Legends from our own lunchtimes

Thursday, September 28, 2017

Fog and dinner plates. - Wednesday 20th September

Once again we hung around for too long, wondering if the day would improve.  Once again it didn’t really. It was too foggy to take our bikes apparently, although it remains unclear to one of us whether visibility was any greater when travelling on foot.   When we finally arrived at the Mill Museum it was exactly lunch time and thus approached its gates with a good deal of trepidation.  Curiously and quite thankfully we may have discovered the only museum in France that does not close for lunch, and for the next few hours we therefore had the complex and its gardens entirely to ourselves and the fog.

The museum was brilliant, with much of its water powered machinery in almost working order, and its gardens sublime.  The massive water powered crushers and machinery connected via drive shafts through the complex are examples of the industrial revolution at its finest.  It might even have won an award for being the world’s greenest industry at the time, if it weren’t for the thousands of tonnes of coal required to fire the kilns each week, such was the volume of product produced.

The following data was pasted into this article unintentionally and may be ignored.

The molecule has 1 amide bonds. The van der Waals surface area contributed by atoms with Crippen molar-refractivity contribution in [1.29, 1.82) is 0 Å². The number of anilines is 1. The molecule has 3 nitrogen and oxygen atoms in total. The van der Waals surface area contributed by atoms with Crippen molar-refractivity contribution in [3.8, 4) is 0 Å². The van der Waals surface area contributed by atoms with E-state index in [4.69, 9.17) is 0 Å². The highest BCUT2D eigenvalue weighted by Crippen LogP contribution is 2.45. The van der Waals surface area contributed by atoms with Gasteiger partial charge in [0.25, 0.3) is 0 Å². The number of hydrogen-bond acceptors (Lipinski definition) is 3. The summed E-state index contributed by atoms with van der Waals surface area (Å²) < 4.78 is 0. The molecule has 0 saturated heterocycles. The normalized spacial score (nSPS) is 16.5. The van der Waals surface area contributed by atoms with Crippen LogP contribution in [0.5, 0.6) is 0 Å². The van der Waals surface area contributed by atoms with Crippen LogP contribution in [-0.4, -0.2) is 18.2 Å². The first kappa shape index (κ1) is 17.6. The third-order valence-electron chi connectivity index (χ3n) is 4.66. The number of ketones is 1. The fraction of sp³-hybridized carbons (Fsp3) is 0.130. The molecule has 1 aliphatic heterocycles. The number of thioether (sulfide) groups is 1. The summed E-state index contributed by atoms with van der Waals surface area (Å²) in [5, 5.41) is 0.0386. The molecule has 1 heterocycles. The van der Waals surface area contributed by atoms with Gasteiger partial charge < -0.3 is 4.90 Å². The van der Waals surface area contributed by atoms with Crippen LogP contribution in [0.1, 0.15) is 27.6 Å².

Porcelain from here is held in quite high regard by they who know about this stuff,  but we couldn’t help but note the stark contrasts between the heavy albeit hand-painted mass produced product here and the lightness of the hand crafted works still being produced in the even more ancient potteries we’d visited in Japan earlier in the year.  

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